Meredith Turney

Fifty-seven days. For nearly two months Americans have watched the nation’s largest environmental disaster unfold in the Gulf of Mexico. It may not be at the forefront of every American’s mind as we head into the busy summer months, with the preoccupation of keeping children amused and planning vacations. But the images of helpless wildlife entombed in tarry crude, the heartbreaking stories of countless livelihoods lost, and the irritating nattering of incompetent politicians finally took their toll.

The President realized he could not allow the out-of-control oil spill and its ensuing public relations disaster to continue to drag down the public’s confidence in his leadership. And so he decided to use one of the president’s most powerful tools: an address to the nation.

Rush Limbaugh

Although it has lost much of its influence (and audience) over the decades, there is still a sense of importance amongst viewers when a president interrupts the normal course of America’s mundane activities to address the nation. Just over 32 million Americans tuned in for President Obama’s 18-minute address on Tuesday evening. Finally, the country’s leader would provide some clarity and direction in the midst of the quagmire.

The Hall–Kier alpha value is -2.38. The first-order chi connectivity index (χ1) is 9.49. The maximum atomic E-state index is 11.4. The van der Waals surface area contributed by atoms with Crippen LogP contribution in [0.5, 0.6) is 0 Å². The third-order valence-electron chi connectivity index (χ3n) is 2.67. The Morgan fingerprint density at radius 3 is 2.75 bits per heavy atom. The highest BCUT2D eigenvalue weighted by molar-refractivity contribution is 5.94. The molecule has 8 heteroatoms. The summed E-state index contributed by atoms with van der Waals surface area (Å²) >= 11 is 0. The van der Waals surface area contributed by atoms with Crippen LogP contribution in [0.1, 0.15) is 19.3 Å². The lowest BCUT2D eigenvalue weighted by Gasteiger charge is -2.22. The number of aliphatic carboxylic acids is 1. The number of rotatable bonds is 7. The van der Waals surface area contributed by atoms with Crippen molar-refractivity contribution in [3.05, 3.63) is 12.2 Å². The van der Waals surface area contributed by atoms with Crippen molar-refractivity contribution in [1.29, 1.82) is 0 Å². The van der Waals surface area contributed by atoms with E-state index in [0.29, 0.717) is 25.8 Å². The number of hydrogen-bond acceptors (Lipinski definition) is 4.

Instead, Americans heard a lecture about their gluttonous consumption of energy and an embarrassing attempt to shift blame from a floundering administration.

The President began his remarks by likening the oil spill to a battle, with the oil “assaulting our shores and our citizens.” It seemed an odd analogy to use when the nation is fighting a real war against terrorists—terrorists who have increased their attacks on America in the last two years. For an administration that bends over backwards to accommodate the “rights” of terrorist suspects, likening an environmental “siege” to war plants further questions in the minds of citizens about how seriously the war against terrorism is regarded by this president.

Meredith Turney

Meredith Turney is a conservative political commentator, writer and new media consultant.More of her work can be found at

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